While the great source of all knowledge, Wikipedia, claims that 40% of U.S. adults set New Year’s resolutions every year, I can’t think of a single person that has fessed up to making a goal for the new year. At best the concept seems a bit antiquated; at worst it seems contrived and doomed to fail.
Despite the reported 88% fail rate of NY resolutions, I can’t let go of a certain fondness for the practice. I enjoy the swell of hope that accompanies a fresh new year, even when nothing has really changed. I like the power that our culture has given to one random day of the year.
Granted, I can’t ignore the negative effects of fat-shaming diet commercials we are bombarded with through February. While they may sell Weight Watchers or Jenny Craig subscriptions, I can hardly imagine they help dieters achieve their goals, not to mention aid the mental health of the nation at large. The backlash against these advertisements often includes a certain disdain for diet-centered New Year’s goals in general.
That’s why it’s with some trepidation that I am announcing that I am cutting out all added sugars for the first three months of 2013. To be fair, this is something that I’ve been planning for a while, but the holiday season did not seem like a good time to implement this new way of eating. However, I do like the added challenge of reclaiming the diet-based NY resolution and turning it into something really positive.
Why sugar? Well, partially it is because I believe that added sugar has a lot to do with our nation’s health woes. Sugar: The Bitter Truth is an interesting video that describes this further. But that’s not the whole story. I do believe that even the most refined sugars can have a place in a healthy diet, if used moderately. The thing is, no amount of studying, dieting, or raw agave syrup has resulted in my moderate use of sugar. I’ve been reading a lot about the link between a sweet tooth and familial alcoholism and it has made me realize: if I like my cupcakes the same way that some relatives liked their Jack Daniels, this is not a problem that will go away on its own.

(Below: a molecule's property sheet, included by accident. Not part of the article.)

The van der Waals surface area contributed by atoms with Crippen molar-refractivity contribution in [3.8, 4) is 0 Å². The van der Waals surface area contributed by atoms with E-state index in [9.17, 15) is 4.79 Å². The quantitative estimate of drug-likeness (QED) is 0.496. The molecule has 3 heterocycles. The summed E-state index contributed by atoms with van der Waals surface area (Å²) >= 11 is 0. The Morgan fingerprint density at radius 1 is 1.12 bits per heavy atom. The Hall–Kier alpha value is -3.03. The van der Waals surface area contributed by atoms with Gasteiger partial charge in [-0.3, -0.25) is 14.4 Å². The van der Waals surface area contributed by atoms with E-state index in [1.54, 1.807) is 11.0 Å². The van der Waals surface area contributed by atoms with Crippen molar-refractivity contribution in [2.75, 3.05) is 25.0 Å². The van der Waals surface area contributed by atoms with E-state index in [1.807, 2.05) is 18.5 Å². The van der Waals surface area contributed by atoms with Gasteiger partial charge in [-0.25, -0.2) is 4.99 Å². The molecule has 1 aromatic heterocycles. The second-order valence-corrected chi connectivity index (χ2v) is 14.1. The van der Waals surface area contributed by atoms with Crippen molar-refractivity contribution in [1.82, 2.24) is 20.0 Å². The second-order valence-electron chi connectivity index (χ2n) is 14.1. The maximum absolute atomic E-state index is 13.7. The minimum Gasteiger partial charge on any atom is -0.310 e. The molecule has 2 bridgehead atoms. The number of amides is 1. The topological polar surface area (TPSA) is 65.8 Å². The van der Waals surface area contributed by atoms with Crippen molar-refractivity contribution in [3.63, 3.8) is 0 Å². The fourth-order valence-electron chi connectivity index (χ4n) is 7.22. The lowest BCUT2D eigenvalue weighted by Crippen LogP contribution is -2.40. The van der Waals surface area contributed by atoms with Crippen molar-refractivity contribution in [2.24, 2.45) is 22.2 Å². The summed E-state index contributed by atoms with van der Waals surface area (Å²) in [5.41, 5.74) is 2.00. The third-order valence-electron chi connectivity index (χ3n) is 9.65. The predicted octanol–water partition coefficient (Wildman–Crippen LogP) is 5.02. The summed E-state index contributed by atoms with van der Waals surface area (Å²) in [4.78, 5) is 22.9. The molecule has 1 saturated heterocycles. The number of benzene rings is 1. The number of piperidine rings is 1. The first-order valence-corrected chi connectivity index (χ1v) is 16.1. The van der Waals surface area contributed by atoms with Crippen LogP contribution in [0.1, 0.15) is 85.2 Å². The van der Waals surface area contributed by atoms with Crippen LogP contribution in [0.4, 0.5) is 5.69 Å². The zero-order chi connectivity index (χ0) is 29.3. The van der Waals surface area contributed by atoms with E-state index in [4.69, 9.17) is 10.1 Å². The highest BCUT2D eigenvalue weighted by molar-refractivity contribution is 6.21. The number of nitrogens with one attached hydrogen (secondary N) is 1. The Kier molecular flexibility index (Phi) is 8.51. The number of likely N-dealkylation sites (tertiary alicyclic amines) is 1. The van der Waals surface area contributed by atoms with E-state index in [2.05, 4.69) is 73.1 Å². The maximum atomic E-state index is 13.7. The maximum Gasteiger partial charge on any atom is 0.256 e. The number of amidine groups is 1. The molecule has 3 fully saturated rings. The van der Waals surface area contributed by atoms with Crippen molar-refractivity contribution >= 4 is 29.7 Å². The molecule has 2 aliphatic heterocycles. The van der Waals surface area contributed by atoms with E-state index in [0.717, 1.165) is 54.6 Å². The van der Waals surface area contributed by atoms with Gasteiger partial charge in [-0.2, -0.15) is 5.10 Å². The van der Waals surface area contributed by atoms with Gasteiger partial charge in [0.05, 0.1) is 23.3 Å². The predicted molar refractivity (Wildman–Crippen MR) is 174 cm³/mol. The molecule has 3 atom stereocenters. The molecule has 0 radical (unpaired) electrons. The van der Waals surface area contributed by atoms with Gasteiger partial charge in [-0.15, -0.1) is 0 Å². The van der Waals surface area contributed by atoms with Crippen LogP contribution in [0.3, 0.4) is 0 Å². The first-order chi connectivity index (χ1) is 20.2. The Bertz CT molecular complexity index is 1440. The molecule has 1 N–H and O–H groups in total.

So, that is why I have given myself a three-month sugar detox. I know that the time frame will make the goal much more achievable. Three months is long enough for my body to adjust to the new diet and for me to find out if living sugar-free makes me happy and energized or just a cranky health nut desperately craving cookies. If the latter turns out to be true, so be it.
I’m kicking off on January 2nd with a good old-fashioned 2 week detox- that is no alcohol, animal products, flours, starches, caffeine, or (obviously) sugar. After that, I will adhere to the following rules:
1. Blacklisted items include all forms of added sugar, include cane sugar, honey, agave, brown rice syrup, coconut sugar, and any other “low GI” hippie alternative sweetener. There’s just not enough evidence that this stuff acts any different in the body than the normal white stuff. Also blacklisted are sucralose, aspartame, or any other conventional “diet” sweetener.
2. Permissible sweeteners include stevia, xylitol, and erythritol. These are all natural sweeteners that are safe for diabetics and have no effects on blood sugar. Pureed fruits are acceptable.
3. Whole fruit will be eaten without restrictions. There are many people who limit their whole fruit intake while going sugar free, but that doesn’t sit well with me.
4. Fruit juices will be severely limited. I don’t plan to drink any, but if they are included in a recipe as a flavor, I’m OK with that.
5. No alcohol except red wine. I’m not a saint.
There you go! In case you were wondering, I’m not planning to count calories or actively “diet.” You better bet that I am going to be after some homemade oven fries and fish tacos if I have to give up the sweet stuff. I’m going to be updating once a week to share how things are going. If any one wants to join me, that would be awesome! We’ll commiserate in the comments section.
Have a safe, fun, inebriated New Year’s Eve!